The broker reveals two trading platforms: the MT5 and Heatbeat, a social trading software. However, it does nothing to actually showcase these terminals. There are no direct download links, nor are these browser versions of them anywhere.

As far as we’re concerned, Dutchrate offers neither of these. Instead, we believe it comes with some very sloppy web trader. As most unregulated brokers do.


There is no payment information disclosed anywhere on the website of the brokerage. This is a common move on the part of a scammer broker.

Actually, the only thing we do get, and it took us some time to find it, is a $300 minimum deposit requirement.

As for the payment methods, withdrawal processing times and fees, there is nothing. We can tell you that the most common payment methods are credit/debit cards, bank transfers, and alternative methods, like crypto wallets.

In conclusion, Dutchrate  is unlicensed and a risk to all deposits. It’s also a waste of time. Do not invest here!

How does the scam work?

The ironic thing about the scam is that it is very simple to deconstruct.

It all starts with users being persuaded by fake ads that lead to either a scammer broker site or an intermediary website.

Either source will require a phone number or email address by means of which the scammer will contact the user.

The other side of the line will be a representative of the unregulated broker/investment scam asking for a preliminary deposit, one that will open the user up for more investments in the future.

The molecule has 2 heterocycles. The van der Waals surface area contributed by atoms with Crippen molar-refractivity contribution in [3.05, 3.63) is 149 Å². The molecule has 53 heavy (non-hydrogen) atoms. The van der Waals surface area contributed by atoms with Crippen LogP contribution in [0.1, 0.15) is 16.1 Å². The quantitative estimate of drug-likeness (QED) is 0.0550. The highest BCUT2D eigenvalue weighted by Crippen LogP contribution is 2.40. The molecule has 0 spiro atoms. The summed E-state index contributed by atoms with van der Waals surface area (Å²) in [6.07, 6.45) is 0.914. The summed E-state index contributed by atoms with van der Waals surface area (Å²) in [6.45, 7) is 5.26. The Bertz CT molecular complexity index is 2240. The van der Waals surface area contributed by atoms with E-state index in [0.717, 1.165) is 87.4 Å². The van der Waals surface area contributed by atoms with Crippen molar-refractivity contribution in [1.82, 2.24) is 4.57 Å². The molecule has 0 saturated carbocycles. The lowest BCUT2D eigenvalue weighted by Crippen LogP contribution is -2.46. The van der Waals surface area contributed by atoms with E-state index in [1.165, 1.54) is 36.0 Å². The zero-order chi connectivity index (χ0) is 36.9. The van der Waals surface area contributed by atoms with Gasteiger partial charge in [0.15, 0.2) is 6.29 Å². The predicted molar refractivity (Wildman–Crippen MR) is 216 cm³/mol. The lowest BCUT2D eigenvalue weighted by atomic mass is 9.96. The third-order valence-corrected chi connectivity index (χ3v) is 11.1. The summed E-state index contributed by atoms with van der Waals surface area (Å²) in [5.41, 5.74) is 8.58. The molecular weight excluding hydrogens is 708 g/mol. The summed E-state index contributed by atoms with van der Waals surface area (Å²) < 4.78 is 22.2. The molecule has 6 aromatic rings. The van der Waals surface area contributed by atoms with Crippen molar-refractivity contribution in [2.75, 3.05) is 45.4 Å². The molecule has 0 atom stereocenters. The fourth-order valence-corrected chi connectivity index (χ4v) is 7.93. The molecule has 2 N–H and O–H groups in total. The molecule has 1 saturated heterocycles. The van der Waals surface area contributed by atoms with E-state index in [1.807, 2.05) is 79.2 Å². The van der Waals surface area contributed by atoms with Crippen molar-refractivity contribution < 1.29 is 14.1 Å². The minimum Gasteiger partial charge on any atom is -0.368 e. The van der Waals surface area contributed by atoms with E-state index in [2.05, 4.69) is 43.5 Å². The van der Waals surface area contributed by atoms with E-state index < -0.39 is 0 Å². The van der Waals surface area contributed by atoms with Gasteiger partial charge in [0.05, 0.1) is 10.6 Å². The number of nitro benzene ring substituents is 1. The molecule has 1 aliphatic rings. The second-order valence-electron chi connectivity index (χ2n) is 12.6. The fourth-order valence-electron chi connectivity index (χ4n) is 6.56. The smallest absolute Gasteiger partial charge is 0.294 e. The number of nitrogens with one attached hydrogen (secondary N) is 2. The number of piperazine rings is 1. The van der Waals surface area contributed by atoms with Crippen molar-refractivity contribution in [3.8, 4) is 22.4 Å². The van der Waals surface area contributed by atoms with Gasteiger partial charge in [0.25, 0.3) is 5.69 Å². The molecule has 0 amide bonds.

If the client deposits this first sum, then she has fallen into the trap, and will never see her money back.

What follows, is a second wave of much more persuasive scammers whose job is to charm their way through the users’ funds by asking for more deposits. They will promise you huge returns, and probably have proof of the client accumulating profit, but they will never encourage withdrawals.

Once the user wishes to withdraw the reps of the scam will do everything in their power not to allow the user to do so. The excuse/tactics are many: shutting the website, closing down the account, stalling, not answering the client, etc…

It’s only then that you will realize you have fallen victim to an investment scam.

What to do if scammed?

File for a chargeback! Unfortunately, this only applies to cases where a user has deposited via a credit or debit card. Do note that MasterCard and VISA have a chargeback period of 540 days.

If money was invested, and lost, through a wire transfer, then the user should change her user name and password on her bank account. Then the defrauded client should contact the bank and try to find a solution together to the problem.

As for funds lost through cryptocurrency-related deposits, well, they cannot be brought back, unless the scammers themselves decide to.

There remains another threat in the form of the so-called recovery agents who promise to return all lost funds in exchange for a service fee. This commission is, of course, non-refundable, and once it is paid, the user will never hear from these second-hand scammers ever again.